This is a huge milestone for our team and The FarmBot Project at large, and we can’t wait to see the FarmBot community continue to grow. Want to build a FarmBot? Get started on our documentation hub. Want to buy a FarmBot? We’ll be accepting pre-orders in July. Sign up for email newsletter and you’ll be the first to know when they’re available!

    • A Huge Refactor

      Rory Aronson06/01/2016 at 23:06 0 comments

      About 8 months ago we decided to completely refactor the FarmBot web app. Today I’m please to announce that we’ve finally finished this system wide re-write and the results are a faster, more stable, more well-written/tested/documented and ready for the future version of the software that powers FarmBot. Here is a summary of the changes we’ve made:

      • Switch from a traditional multi-page web application to an SPA (single page application). This allows the web app to load “once” during a session and then not require any page reloads as the user navigates through the app. This makes the application faster to use because everything is loaded and there is not as much network lag or abrupt page refreshing.
      • Switch from Angular to React. We weren’t too happy with Angular and its performance with our specific application needs. We decided to switch to React because of its already large and quickly growing user base, as well as its relatively easy learning curve.
      • Switch from Foundation to Bootstrap. Foundation was proving to get in our way which required us to override it often and it wasn’t playing nicely with Angular. We decided on Bootstrap because of its ubiquity in the developer world and larger community of support. As it turns out, we’re not using very many of the components that Bootstrap gives us, so we may end up ditching it too for a purely custom solution or for something that provides things we want but could not feasibly build ourselves.
      • Switch from Meshblu to MQTT. While Meshblu communication got us up and running quickly in the early days, it began to cause trouble later on. Features we were using (such as logging) got removed, upstream changes for websocket support silently broke our systems, and we were at the mercy of a complicated corporate controlled codebase. Because MQTT is a widely adopted standard with many more simplified brokers out there, we decided to make the switch. Its been much easier to setup, debug, and maintain our systems now.
      • Modularization of the frontend, backend, and farmbot.js. Before we had one monolithic codebase called farmbot-web-app. It was difficult to maintain and programmers (especially newbies) had to get the entire thing working to be able to make small changes. For example, to change some css and see the changes in the development environment, one would need to get the entire database working too. Now we have three smaller repositories that handle specific functions. farmbot-web-app is just a backend system and API (the business logic). farmbot-web-frontend is the entire frontend which is compiled into a single javascript file via react magic. And farmbot-js which is a library enabling the frontend to communicate via MQTT with the FarmBot device.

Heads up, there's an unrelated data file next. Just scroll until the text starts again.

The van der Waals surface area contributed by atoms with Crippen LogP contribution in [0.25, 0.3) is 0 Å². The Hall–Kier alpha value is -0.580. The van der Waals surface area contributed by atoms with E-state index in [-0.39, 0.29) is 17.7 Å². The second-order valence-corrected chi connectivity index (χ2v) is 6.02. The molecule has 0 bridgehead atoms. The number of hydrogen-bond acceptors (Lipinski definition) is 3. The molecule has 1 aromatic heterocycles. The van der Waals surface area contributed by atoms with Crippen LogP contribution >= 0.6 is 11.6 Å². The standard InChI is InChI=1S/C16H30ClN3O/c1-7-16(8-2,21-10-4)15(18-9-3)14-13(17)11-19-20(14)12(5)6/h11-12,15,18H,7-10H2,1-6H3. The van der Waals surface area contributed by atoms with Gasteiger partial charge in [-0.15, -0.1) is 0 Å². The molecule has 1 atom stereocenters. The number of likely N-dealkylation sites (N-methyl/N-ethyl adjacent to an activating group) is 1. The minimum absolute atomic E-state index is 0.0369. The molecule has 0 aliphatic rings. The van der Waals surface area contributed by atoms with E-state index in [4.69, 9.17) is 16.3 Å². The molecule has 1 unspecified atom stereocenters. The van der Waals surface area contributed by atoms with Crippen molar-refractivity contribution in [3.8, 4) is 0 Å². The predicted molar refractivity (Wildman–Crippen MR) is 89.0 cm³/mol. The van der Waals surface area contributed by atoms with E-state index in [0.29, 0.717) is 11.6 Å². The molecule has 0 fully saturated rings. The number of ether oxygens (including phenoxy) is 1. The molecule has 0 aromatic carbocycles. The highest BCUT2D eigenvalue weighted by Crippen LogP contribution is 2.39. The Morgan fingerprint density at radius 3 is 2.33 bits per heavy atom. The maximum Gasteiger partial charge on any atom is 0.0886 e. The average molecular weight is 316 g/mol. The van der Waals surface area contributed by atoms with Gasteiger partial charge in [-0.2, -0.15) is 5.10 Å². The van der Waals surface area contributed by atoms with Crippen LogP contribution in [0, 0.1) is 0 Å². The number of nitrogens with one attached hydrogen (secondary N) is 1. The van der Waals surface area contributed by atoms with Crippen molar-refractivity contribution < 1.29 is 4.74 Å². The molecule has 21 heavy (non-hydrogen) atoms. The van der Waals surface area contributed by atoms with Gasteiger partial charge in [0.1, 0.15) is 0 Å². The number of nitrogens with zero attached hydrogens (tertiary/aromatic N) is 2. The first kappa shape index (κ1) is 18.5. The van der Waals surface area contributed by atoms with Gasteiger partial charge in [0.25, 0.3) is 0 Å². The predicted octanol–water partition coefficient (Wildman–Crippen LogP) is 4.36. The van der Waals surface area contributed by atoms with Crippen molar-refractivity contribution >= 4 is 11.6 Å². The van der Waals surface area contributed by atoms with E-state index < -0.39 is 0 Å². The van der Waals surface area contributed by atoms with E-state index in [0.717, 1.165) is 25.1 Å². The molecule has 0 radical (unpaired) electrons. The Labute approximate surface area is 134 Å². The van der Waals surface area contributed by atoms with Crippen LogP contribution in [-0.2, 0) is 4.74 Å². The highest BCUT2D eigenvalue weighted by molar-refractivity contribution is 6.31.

Phew! Lots of changes huh? That’s why it took about 8 months to do this huge refactor. But now, we have a better software system that will be able to grow with us into the future. Want to see the new app for yourself? Check it out atmy.farmbot.io or see the screenshots below. Note that a lot of features still don’t work, but the foundation is there :). Over the next few months we’re going to be laser focused on getting sequence building, regimen building, and the farm designer working so that we can demo those features at the time we launch later this year!

      FarmBot Web App April 3, 2016

      FarmBot Web App April 3, 2016 2

      FarmBot Web App April 3, 2016 6

      FarmBot Web App April 3, 2016 5

      FarmBot Web App April 3, 2016 4

      FarmBot Web App April 3, 2016 3

    • FarmBot Genesis V0.9 Documentation is now Complete!

      Rory Aronson06/01/2016 at 23:06 0 comments

      We just wrapped up the documentation for FarmBot Genesis V0.9! In this version we added interactive virtual tours each sub-assembly, more detailed assembly instructions and troubleshooting tips, ideas for FarmBot mods and hacks, docs for new tools, and tech specs for every component in FarmBot. These are our most detailed docs yet, and we can’t wait to see you use them to build your own FarmBot. If you have any questions or issues, drop us a line in our support forum. Best of luck!

      V0.9 docs

    • Exploring the Carbon Footprint of FarmBot

      Rory Aronson06/01/2016 at 23:05 0 comments

        People often want to know how much electricity FarmBot uses. Sometimes they’re wondering if FarmBot can be run on solar power (which it can be). Though more often they are actually searching for an answer to this (slightly more complicated) question: “What is the carbon footprint of owning and operating a FarmBot to produce vegetables compared to buying an equal amount of vegetables from the store?” In this post we’ll look in depth at this question from a theoretical perspective.

        The two types of emissions

        First let’s talk about carbon footprint calculations. In general, there are two types of carbon emissions associated with a product:

        1. The emissions generated from producing the product. These emissions come from mining, processing raw materials, manufacturing the components/product, and shipping it all to the consumer. These emissions are usually directly related to the embodied energy of the product, though depending on the source of the energy used in production, the total emissions can vary widely. For example: the aluminum used in FarmBot might be from Factory A which uses solar energy (zero emissions), or from Factory B which uses energy from coal. Because we don’t know every detail of the FarmBot supply chain, we don’t know exactly what sources of energy are used to produce a FarmBot. Instead, we will be using published averages for the calculation of these emissions.